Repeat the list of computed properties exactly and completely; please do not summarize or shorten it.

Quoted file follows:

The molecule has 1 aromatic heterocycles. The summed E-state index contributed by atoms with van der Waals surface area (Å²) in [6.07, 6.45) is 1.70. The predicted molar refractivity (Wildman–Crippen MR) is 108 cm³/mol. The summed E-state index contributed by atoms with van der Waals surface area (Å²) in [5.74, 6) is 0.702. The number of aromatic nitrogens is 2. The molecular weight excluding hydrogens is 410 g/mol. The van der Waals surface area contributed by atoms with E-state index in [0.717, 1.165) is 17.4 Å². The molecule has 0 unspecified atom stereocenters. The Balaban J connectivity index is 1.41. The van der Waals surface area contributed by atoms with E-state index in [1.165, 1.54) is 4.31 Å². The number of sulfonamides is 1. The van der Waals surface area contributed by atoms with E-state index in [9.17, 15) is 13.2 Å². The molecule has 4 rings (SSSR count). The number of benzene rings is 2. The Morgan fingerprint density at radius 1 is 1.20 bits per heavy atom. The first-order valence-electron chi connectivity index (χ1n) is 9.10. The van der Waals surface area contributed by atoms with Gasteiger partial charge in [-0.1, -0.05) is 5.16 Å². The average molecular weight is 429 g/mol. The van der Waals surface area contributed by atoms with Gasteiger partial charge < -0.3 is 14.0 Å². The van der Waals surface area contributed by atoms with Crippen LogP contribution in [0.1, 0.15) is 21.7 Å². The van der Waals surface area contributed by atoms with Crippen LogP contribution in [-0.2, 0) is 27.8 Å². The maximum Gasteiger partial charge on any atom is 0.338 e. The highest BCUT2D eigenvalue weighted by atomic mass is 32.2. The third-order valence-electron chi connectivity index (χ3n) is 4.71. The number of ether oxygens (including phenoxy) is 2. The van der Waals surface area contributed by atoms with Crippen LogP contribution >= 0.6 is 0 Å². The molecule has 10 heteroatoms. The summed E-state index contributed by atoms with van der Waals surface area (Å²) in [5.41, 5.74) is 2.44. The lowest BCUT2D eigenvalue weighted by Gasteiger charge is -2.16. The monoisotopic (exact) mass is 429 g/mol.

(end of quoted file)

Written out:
The molecule has 1 aromatic heterocycles. The summed E-state index contributed by atoms with van der Waals surface area (Å²) in [6.07, 6.45) is 1.70. The predicted molar refractivity (Wildman–Crippen MR) is 108 cm³/mol. The summed E-state index contributed by atoms with van der Waals surface area (Å²) in [5.74, 6) is 0.702. The number of aromatic nitrogens is 2. The molecular weight excluding hydrogens is 410 g/mol. The van der Waals surface area contributed by atoms with E-state index in [0.717, 1.165) is 17.4 Å². The molecule has 0 unspecified atom stereocenters. The Balaban J connectivity index is 1.41. The van der Waals surface area contributed by atoms with E-state index in [1.165, 1.54) is 4.31 Å². The number of sulfonamides is 1. The van der Waals surface area contributed by atoms with E-state index in [9.17, 15) is 13.2 Å². The molecule has 4 rings (SSSR count). The number of benzene rings is 2. The Morgan fingerprint density at radius 1 is 1.20 bits per heavy atom. The first-order valence-electron chi connectivity index (χ1n) is 9.10. The van der Waals surface area contributed by atoms with Gasteiger partial charge in [-0.1, -0.05) is 5.16 Å². The average molecular weight is 429 g/mol. The van der Waals surface area contributed by atoms with Gasteiger partial charge < -0.3 is 14.0 Å². The van der Waals surface area contributed by atoms with Crippen LogP contribution in [0.1, 0.15) is 21.7 Å². The van der Waals surface area contributed by atoms with Crippen LogP contribution in [-0.2, 0) is 27.8 Å². The maximum Gasteiger partial charge on any atom is 0.338 e. The highest BCUT2D eigenvalue weighted by atomic mass is 32.2. The third-order valence-electron chi connectivity index (χ3n) is 4.71. The number of ether oxygens (including phenoxy) is 2. The van der Waals surface area contributed by atoms with Crippen LogP contribution >= 0.6 is 0 Å². The molecule has 10 heteroatoms. The summed E-state index contributed by atoms with van der Waals surface area (Å²) in [5.41, 5.74) is 2.44. The lowest BCUT2D eigenvalue weighted by Gasteiger charge is -2.16. The monoisotopic (exact) mass is 429 g/mol.